Katsushika Hokusai. Lived 1760-1849
Remembered as Hokusai, this Japanese artist was a painter for the ukiyo-e genre. This art movement involved the production of woodblock prints and paintings of landscapes, flora, fauna, female beauties and more. He created the iconic Thirty-Six Views of Mount Fuji including the internationally acclaimed prints of the Great Wave. This was created as a result of the Japanese boom in domestic tourism of the time. By modernising traditional print styles through innovations in subject and composition, Hokusai was among the first artists to shape, and be shaped by globalisation, being influenced by international movements.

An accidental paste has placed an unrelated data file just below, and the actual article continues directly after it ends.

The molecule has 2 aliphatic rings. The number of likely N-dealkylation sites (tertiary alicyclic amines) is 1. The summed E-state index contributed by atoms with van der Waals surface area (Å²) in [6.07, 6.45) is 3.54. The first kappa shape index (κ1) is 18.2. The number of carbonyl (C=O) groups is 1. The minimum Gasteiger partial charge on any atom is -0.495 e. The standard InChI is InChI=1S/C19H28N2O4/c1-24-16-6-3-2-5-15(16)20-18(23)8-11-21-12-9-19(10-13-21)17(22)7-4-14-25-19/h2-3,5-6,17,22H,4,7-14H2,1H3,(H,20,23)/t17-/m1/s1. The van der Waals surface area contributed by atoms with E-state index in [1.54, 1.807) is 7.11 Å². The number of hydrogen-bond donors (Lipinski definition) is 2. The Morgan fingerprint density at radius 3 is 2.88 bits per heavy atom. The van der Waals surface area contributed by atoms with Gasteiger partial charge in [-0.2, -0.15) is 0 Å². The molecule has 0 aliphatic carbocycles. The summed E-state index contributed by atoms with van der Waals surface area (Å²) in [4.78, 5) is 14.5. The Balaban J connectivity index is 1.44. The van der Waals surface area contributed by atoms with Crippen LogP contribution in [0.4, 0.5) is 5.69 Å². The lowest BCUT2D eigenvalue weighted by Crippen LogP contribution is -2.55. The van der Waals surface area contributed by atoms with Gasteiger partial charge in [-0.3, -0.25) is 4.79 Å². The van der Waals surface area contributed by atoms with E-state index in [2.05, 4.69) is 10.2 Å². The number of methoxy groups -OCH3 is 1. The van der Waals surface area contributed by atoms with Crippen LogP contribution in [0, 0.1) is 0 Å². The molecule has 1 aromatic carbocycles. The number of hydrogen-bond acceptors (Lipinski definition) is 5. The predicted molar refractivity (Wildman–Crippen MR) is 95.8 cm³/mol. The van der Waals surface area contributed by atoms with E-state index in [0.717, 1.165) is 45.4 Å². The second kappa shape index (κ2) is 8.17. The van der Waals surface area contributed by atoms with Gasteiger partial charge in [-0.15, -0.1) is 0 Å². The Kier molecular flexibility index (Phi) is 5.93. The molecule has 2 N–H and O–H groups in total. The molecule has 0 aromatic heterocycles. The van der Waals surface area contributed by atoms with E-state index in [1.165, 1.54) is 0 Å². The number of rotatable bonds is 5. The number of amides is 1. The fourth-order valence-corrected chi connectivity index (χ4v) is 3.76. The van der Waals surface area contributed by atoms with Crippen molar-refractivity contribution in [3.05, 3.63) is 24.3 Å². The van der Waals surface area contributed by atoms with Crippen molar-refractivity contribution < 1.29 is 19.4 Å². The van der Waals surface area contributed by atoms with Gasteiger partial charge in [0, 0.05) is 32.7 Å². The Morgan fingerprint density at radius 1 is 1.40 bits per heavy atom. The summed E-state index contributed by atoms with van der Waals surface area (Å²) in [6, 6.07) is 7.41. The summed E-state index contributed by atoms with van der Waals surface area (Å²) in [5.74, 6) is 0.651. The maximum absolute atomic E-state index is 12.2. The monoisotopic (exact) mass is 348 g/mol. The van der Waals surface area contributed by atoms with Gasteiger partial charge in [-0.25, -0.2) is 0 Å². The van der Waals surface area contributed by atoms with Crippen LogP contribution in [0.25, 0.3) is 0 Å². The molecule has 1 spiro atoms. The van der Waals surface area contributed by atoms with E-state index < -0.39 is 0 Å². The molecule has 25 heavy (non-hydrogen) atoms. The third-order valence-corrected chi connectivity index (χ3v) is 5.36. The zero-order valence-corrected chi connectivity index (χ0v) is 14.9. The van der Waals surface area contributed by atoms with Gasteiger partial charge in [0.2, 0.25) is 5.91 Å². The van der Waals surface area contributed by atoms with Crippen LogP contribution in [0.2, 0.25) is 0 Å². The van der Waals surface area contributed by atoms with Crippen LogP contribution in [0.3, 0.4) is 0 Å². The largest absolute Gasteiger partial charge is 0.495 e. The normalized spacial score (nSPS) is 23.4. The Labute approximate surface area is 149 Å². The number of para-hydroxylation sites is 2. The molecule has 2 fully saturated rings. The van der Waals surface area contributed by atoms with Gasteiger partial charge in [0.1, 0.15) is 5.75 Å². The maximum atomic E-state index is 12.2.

Hokusai was incredibly creative and innovative and never stopped learning or
experimenting. He produced 30,000 paintings, sketches, prints and picture books over his lifetime. And he changed his name over 30 times, each time he achieved a new level of artistic skill. The name we know him by, Katsushika, refers to the part of Tokyo where he was born. Hokusai means ‘North Studio’ in honour of the North Star, an important Buddhist symbol. The final name on his tombstone is Gakyo Rojin Manji—‘Old Man Mad about Painting.’ He never stayed in one place long either. He hated cleaning, so every time his studio got too dirty he just moved.